On November 3rd, 2013 the Detroit Tigers hired Brad Ausmus as manager with the hope he would lead them to a World Series victory. He failed miserably. This is a look at what happened.
Under the leadership of manager Jim Leyland, the Detroit Tigers went to the World Series in 2006 and 2010. On both occasions, they failed to win. When Leyland retired after the 2013 season General Manager Dave Dombrowski selected Brad Ausmus to lead the team to victory.
Ausmus was an 18 year veteran of the Major Leagues and played on four different teams. This included two different stints with the Detroit Tigers.
Detroit Tigers Manager
When Ausmus took over the reins of the Tigers, in 2014, the team was in a position to win.
Led by perennial stars such as Miguel Cabrera, Victor Martinez, and Justin Verlander, the Tigers won their fourth consecutive Central Division title. However, Detroit was swept by the Baltimore Orioles in the American League Championship.
After a disappointing ending to the 2014 season, the Tigers looked to repeat their winning ways.
The Tigers had a formable staring rotation, but Max Scherzer‘s contract had expired. In spite of a sizeable offer from owner Mike Illich, Scherzer decided to test the free agent market. He ultimately signed with the Washington Nationals.
However, the Tigers looked forward to returning to their championship ways. Poor play and a rash of injuries derailed that 2015 dream. General manager Dombrowski decided the time was right to restock.
On the eve of the trading deadline, Dombrowski traded David Price to the Toronto Blue Jays for Matt Boyd and Daniel Norris. Additionally (and in an apparent conflict with owner Illitch) Dombrowski traded Cespedes to the Mets. The Tigers received Michael Fulmer in the trade and the GM was fired.
Al Avila was then promoted to that position. The Tigers would finish last in their division with a 74-87 record. It was the first time since 2010 that they would not be in the playoff race.
2016 and 2017 Seasons
On the last day of the 2016 season, the Tigers would lose to the Atlanta Braves. That loss would knock them out of the playoffs. When the Tigers began the 2017 season by losing key games to the Oakland A’s and Seattle Mariners, Tiger fans knew the end was at hand.
By the end of August 2017, the Tigers had traded nearly every star on their roster. Gone were Verlander, Upton, Justin Wilson and J.D. Martinez. The Tigers now found themselves in a complete rebuilding process. Ausmus was let go at the end of the 2017 season and new manager Ron Gardenhire was hired to fill the “skipper” spot.
Why Ausmus Failed
The easiest answer to “why the Tigers reached this dismal spot” is to blame the demise on injuries. While injuries did play a role in the devastating 2017 season, there is much more to the story.
Handling of Veteran Players
In 2014 and 2015, the Tigers had pitching coach Jeff Jones. Jones was apparently loved by all on the Tigers pitching staff and had good success in the position. “Jonsee” however retired at the end of the 2015 campaign and the Tigers hired Rich Dubee.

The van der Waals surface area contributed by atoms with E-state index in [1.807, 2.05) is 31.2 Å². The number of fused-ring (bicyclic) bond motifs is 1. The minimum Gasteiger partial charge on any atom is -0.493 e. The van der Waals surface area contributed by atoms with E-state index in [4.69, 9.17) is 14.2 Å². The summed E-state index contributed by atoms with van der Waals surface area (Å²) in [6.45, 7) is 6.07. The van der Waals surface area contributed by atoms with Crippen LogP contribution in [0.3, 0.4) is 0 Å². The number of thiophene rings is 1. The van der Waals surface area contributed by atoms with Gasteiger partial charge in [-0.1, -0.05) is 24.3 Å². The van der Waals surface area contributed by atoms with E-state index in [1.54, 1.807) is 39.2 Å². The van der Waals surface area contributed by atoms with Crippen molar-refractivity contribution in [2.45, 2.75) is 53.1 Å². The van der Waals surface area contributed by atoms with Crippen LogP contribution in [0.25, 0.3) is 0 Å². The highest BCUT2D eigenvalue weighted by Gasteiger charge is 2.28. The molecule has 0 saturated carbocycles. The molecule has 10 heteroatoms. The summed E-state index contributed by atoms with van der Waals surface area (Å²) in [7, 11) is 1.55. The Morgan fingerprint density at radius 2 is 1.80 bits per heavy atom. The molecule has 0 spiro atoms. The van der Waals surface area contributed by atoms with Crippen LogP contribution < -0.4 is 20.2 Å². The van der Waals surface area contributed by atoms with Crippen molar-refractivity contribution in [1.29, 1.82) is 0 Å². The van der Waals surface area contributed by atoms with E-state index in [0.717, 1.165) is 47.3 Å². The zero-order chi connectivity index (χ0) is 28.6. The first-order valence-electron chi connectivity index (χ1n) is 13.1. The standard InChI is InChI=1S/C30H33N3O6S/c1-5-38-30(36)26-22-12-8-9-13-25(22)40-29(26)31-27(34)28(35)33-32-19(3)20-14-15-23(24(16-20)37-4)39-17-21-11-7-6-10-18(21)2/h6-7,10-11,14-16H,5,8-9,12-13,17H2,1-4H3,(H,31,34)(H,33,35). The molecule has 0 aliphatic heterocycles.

Dubee previously had great success in Philadelphia but it was with a veteran staff. It was not his style to approach pitchers. He would only respond if the pitcher came to him with problems.
That was not a good fit for the Tiger staff. Pitchers were mired in their daily struggles without relief. While former catcher Ausmus would on occasion catch sideline work by his staff, it apparently was not enough.
Young pitchers who had been sent to the minors would excel in Toledo only to struggle once called back up. It appeared to the casual fan that there were problems and many began to blame Dubee.
Perhaps the biggest disaster of last season occurred in the early months of the campaign. Closer Francisco Rodriguez blew saves in back to back saves in a series against the A’s. It was his fourth blown save in 11 chances.
The Detroit Tiger fans cringed and the team dropped further in the standings. While K Rod had a track record of slow starts, it was apparent to all, aside from Ausmus, that Rodriguez’s career was over.
Ausmus did not motivate and was too late in making critical decisions. He allowed veteran ballplayers the opportunity to work out of problems without making key decisions to alleviate the problem.
A good example of such was Ausmus’ hands-off approach to Victor Martinez.
While it was clear that Martinez was struggling at the plate, Ausmus failed to remove V-Mart from the clean-up spot in the order. The Tigers struggled to score runs.
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The Tiger manager failed to hold veterans accountable. While Ausmus had his bright spots, he was not the right manager for this rebuilding task.
The 2018 Tigers have a new manager and pitching coach Chris Bosio. We have already seen significant strides in resolving problems that plagued the starting rotation. It may take a few years to be competitive again, but we are heading in the right direction.